After exploring the grounds, we took a wander outside to catch our breath and eventually stumbled upon some lesser known temples which were empty, apart from one where there were a few kids playing football outside……a far more calm and zen-like experience!
Before arriving in Thailand, I’d read about some of the more popular scams which target travellers and tourists. One of the main ones that we encountered a lot was the ‘Closed Today’ scam. You can be wandering around and a ‘friendly local’ will approach you. The conversation will start with something like the following:
“Hi! Where are you from?”
“Hi, I’m from the U.K. Manchester, you know it?”
“Ahh, my friend studies in the U.K. Do you like Thailand? How long are you staying?…..”
and this eventually leads to …… “Where are you going today?” followed by “Ahh, it’s closed today sorry – Buddhist holiday you see? I know of a place I can show you…..its free today …….”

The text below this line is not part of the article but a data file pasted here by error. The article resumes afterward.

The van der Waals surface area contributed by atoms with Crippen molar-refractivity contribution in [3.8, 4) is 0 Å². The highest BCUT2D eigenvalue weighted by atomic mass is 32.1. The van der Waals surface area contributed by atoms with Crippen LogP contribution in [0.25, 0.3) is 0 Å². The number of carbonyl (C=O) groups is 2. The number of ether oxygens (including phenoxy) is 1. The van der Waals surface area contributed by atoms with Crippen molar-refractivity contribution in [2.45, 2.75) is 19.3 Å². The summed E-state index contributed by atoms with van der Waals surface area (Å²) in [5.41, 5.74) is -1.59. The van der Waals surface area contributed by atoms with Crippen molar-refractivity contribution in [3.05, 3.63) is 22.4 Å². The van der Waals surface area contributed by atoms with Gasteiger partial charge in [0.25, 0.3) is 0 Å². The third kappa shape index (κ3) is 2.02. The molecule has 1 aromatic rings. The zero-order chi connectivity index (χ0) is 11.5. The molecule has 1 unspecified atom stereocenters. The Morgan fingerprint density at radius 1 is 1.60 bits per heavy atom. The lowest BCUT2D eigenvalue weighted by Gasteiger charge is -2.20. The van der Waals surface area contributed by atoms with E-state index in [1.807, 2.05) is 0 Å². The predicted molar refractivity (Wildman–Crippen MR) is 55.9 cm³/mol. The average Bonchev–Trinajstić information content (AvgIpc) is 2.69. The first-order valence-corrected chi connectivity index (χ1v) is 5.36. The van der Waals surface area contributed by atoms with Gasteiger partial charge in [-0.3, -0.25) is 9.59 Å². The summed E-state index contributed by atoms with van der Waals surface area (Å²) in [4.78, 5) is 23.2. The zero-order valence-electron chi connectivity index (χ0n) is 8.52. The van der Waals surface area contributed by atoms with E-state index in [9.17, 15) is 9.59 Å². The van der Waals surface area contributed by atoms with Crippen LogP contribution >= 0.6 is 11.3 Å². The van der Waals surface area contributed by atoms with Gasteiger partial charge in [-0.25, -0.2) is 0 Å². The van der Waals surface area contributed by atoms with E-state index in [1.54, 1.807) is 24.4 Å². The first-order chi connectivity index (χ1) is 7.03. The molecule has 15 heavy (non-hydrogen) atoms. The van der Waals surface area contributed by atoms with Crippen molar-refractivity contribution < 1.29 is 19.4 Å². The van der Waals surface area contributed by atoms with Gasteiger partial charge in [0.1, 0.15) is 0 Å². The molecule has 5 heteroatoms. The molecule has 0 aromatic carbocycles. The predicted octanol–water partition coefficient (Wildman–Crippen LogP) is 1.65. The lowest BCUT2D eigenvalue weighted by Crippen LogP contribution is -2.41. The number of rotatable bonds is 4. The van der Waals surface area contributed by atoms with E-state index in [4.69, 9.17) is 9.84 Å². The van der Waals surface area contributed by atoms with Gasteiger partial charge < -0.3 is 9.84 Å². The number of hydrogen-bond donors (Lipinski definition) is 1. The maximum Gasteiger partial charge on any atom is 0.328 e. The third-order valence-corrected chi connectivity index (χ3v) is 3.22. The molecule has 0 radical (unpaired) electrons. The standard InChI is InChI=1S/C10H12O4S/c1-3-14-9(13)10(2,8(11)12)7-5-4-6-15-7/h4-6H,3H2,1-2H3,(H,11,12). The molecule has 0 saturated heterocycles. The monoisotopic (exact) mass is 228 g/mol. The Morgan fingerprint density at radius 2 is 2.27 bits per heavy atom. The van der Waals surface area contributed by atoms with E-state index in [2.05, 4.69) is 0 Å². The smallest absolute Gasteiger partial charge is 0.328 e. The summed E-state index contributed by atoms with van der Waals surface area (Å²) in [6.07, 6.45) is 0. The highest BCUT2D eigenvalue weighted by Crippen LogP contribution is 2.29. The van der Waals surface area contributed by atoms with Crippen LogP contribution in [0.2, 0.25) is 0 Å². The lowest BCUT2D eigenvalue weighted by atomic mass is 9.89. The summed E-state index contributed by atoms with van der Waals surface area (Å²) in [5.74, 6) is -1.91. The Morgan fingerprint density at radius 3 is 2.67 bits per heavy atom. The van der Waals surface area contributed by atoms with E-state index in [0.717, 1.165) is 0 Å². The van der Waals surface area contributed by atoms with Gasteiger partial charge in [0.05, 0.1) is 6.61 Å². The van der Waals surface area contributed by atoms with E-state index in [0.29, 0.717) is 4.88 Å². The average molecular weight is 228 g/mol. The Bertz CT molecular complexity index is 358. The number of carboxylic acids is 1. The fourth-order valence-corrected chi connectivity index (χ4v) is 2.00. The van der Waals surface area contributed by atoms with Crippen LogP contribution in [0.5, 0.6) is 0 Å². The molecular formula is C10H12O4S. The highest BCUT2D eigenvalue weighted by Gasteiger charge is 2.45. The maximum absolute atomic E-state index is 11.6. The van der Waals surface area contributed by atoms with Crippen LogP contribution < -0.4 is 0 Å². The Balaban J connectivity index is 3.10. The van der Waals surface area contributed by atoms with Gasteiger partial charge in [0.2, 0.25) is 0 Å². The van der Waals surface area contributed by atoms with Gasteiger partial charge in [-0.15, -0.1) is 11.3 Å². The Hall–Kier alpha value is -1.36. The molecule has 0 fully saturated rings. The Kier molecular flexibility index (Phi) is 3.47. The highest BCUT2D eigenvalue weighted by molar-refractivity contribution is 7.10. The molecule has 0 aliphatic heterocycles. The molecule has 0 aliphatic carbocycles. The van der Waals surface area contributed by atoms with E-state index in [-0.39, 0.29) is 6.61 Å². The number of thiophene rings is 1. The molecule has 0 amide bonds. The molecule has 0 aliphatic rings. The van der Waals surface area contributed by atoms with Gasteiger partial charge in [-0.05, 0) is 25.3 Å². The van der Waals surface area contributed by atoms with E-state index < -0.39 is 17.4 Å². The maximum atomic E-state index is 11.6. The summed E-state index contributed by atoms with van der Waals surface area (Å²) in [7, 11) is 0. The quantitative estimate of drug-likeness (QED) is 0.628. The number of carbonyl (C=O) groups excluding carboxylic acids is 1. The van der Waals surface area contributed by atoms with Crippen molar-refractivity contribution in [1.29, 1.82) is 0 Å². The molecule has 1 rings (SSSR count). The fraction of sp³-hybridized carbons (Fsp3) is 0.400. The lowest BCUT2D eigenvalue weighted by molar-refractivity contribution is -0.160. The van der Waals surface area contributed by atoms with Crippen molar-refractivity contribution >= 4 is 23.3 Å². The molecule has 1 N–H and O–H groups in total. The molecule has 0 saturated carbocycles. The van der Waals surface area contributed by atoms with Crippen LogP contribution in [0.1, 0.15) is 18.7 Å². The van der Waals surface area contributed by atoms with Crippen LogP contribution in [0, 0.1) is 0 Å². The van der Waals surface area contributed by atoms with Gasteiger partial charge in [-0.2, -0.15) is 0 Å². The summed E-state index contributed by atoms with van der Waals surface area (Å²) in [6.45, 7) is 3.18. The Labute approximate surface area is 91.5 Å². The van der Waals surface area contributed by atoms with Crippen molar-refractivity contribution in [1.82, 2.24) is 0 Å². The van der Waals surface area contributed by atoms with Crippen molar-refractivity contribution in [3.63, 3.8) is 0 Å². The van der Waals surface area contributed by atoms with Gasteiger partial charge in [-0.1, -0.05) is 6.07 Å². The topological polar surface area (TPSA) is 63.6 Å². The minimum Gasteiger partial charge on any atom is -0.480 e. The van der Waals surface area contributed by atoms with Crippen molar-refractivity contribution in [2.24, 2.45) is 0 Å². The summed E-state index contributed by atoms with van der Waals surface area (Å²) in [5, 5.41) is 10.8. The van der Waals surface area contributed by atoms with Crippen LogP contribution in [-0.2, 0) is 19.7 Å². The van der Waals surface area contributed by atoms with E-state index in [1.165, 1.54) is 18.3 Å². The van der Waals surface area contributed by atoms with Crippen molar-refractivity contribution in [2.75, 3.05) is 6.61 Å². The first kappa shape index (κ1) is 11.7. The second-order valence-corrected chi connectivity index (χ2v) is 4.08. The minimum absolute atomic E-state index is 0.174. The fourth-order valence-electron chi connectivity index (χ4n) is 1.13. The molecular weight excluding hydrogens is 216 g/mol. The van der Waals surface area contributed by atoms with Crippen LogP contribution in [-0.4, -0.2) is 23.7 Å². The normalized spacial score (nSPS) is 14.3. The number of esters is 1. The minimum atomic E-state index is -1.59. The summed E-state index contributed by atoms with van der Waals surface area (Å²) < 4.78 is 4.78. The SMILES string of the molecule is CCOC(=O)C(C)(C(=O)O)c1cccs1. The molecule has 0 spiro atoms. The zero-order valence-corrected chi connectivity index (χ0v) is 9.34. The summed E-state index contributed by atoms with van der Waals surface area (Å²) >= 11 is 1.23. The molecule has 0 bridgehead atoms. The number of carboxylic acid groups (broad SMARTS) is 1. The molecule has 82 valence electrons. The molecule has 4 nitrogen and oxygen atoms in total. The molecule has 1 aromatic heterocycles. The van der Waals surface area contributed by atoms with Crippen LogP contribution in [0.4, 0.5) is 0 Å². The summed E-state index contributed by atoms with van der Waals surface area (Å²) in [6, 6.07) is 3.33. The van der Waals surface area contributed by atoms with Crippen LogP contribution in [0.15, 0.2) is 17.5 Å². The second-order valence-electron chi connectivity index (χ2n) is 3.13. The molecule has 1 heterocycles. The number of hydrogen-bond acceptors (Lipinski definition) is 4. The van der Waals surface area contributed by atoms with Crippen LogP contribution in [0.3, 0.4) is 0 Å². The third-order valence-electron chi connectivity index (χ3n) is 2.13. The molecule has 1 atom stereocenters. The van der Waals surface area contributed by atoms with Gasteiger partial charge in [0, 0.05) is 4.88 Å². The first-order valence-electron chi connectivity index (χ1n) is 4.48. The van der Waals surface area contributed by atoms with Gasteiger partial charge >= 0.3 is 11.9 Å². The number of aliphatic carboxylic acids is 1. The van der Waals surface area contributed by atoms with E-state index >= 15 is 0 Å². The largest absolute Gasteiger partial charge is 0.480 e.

The aim is to get you in their tuk-tuk or taxi so that can take you to a store (mainly a fake gem store) operated by them or a friend in the middle of nowhere to pressure you to buy massively overpriced items.
No-one was aggressive or pushy about it……but it can end up taking a fair portion of time in your day to go through this same conversation again and again. In the end we found the quickest way of moving on without being too rude was to not tell anyone where you are going….“Just walking, thanks” and move on…..polite and hard to counter :-)
Another thing you get used to is haggling. Food and accommodation is generally fixed, but taxis, tuk-tuks and street market items are up for a bit of negotiation. Around 4 or 5 years ago I did a bit of reading up on haggling (before a trip to Marrakech). From what I remember there are 2 main schools of thought:
1) You should try to haggle a price for an item or service which is equivalent to what a local would pay. It promotes fairness and there should not be an inflated value for foreigners who do not know the proper market price.